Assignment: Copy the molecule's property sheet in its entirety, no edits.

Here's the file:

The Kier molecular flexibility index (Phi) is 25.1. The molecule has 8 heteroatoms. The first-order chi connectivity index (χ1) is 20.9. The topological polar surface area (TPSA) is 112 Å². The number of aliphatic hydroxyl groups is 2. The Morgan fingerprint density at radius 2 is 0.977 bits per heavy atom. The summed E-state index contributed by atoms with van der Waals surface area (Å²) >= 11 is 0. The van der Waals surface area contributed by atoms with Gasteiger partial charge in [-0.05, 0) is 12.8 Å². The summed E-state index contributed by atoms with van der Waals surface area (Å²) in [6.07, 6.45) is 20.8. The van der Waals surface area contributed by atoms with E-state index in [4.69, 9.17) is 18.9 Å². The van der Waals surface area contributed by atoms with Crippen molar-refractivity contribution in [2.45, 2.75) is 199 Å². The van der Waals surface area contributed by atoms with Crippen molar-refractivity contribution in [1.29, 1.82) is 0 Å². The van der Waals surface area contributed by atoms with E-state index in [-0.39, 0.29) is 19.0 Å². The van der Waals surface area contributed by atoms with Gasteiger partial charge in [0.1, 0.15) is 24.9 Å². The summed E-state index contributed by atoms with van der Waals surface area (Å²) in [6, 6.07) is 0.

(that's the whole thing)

The Kier molecular flexibility index (Phi) is 25.1. The molecule has 8 heteroatoms. The first-order chi connectivity index (χ1) is 20.9. The topological polar surface area (TPSA) is 112 Å². The number of aliphatic hydroxyl groups is 2. The Morgan fingerprint density at radius 2 is 0.977 bits per heavy atom. The summed E-state index contributed by atoms with van der Waals surface area (Å²) >= 11 is 0. The van der Waals surface area contributed by atoms with Gasteiger partial charge in [-0.05, 0) is 12.8 Å². The summed E-state index contributed by atoms with van der Waals surface area (Å²) in [6.07, 6.45) is 20.8. The van der Waals surface area contributed by atoms with E-state index in [4.69, 9.17) is 18.9 Å². The van der Waals surface area contributed by atoms with Crippen molar-refractivity contribution in [2.45, 2.75) is 199 Å². The van der Waals surface area contributed by atoms with Crippen molar-refractivity contribution in [1.29, 1.82) is 0 Å². The van der Waals surface area contributed by atoms with E-state index in [-0.39, 0.29) is 19.0 Å². The van der Waals surface area contributed by atoms with Gasteiger partial charge in [0.1, 0.15) is 24.9 Å². The summed E-state index contributed by atoms with van der Waals surface area (Å²) in [6, 6.07) is 0.